Washington: The United Nations considered China a developing nation in 1992, however, things have now changed as the country is now the world's second-largest economy. "China is the biggest annual emitter of planet-warming greenhouse gases," The Washington Post reported. However, the UN's classification for China has remained the same for the past thirty years.

According to diplomats from developed nations, the classification has enabled China to avoid paying for helping poor nations to tackle the effects of climate change. The discussion over how much China needs to pay to those countries who are affected by global warming has intensified after the recently concluded United Nations Climate Change Conference (COP27) in Egypt.

At the end of the COP27 summit, negotiators from nearly 200 nations agreed to create a fund to compensate vulnerable nations for addressing issues related to climate, including rising seas and storms. China will unlikely pay the fund despite the "country's rising contribution to greenhouse gases," The Washington Post cited analysts.

Notably, China has allied itself with more than 100 developing nations that have pressurised the rich nations for additional financial aid at the UN climate summits held in the past. Li Shuo, a senior policy adviser at Greenpeace East Asia, said, "The facts are clear: China is the largest emitter in the world now."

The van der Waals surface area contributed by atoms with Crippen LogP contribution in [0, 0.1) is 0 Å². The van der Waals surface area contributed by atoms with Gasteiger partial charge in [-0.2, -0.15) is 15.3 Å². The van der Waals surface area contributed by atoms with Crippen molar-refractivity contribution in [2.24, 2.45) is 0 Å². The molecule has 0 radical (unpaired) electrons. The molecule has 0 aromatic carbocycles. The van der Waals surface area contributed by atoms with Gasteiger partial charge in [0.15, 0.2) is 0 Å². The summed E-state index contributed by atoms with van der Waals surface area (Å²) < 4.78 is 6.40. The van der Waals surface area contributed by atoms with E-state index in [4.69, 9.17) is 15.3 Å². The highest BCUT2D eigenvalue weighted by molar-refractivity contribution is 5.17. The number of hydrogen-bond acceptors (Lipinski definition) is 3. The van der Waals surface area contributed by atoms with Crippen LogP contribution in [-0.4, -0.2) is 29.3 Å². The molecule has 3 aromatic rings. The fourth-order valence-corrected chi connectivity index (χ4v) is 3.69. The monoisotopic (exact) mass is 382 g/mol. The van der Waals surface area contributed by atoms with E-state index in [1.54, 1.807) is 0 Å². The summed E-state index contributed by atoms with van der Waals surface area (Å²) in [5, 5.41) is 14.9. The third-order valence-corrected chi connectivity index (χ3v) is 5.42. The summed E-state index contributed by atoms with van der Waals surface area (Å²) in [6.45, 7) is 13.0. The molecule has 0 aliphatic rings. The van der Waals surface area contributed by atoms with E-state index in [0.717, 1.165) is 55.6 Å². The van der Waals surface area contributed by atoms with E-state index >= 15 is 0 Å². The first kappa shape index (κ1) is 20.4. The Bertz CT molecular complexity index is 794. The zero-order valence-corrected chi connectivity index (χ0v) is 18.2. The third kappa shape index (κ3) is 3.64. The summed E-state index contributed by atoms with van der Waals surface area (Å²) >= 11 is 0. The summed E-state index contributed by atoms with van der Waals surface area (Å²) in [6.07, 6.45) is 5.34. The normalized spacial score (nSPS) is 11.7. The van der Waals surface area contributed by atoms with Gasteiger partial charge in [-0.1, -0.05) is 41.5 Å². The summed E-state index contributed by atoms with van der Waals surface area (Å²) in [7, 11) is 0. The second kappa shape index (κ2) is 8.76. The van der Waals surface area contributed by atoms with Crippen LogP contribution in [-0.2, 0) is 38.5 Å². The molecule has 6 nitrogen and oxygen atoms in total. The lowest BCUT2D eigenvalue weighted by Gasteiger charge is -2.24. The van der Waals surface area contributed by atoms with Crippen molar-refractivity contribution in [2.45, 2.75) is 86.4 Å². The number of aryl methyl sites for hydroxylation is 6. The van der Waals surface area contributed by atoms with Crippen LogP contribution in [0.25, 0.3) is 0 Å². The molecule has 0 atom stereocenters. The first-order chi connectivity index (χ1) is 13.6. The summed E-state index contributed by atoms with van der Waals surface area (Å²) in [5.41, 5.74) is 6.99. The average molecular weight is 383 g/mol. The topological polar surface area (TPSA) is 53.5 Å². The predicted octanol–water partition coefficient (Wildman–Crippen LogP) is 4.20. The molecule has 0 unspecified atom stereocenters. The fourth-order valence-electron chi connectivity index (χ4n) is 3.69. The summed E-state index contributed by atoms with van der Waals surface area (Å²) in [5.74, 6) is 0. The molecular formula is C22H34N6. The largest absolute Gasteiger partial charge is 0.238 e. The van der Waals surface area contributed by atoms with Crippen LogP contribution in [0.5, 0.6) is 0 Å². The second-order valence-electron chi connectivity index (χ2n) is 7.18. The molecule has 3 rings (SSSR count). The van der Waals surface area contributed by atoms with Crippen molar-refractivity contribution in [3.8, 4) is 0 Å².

Li Shou called it a "very valid question" to speak about the growing responsibility of China on international platforms, The Washington Post reported. Chinese policymakers do not agree with the suggestion that China should be considered a developed nation. According to Chinese policymakers, China continues to have extreme poverty in the country.

Chinese policymakers have stressed that the United States has pumped more greenhouse gases into the atmosphere than any other nation in history. Byford Tsang, a senior policy adviser at the international climate think tank E3G, stressed that China continues to remain with developing nations on the funding issue, as per the news report.

Byford Tsang said that more prosperous developed nations have helped China in taking the stance as these nations have not worked on the commitment to climate finance. Chinese officials have not announced whether they will contribute to the fund. Notably, delegates at the COP27 summit agreed on a 'loss and damage fund', as per the news report.

Responding to the question regarding the funding at COP27, Chinese climate envoy Xie Zhenhua said that Beijing "strongly" supports the statements made by developing nations for 'loss and damage'. Xie pointed out that China is a developing nation and has faced losses due to climate disasters in 2022.

Stressing that it is not China's responsibility, Xie Zhenhua said that Beijing has given 2 billion yuan to help developing countries in reducing emissions and adapt to global warming, as per The Washington Post report. Analysts have stressed that it seems unlikely that Chinese officials will send climate aid through UN channels and make "aggressive pledges" with respect to the issue.

Lauri Myllyvirta, a researcher at the Helsinki-based Centre for Research on Energy and Clean Air, stressed that paying the fund could lead China to take on more responsibility within the UN system. as per the news report. During the negotiations at the COP27, delegates agreed to prioritize vulnerable nations and permitted China to contribute based on their willingness.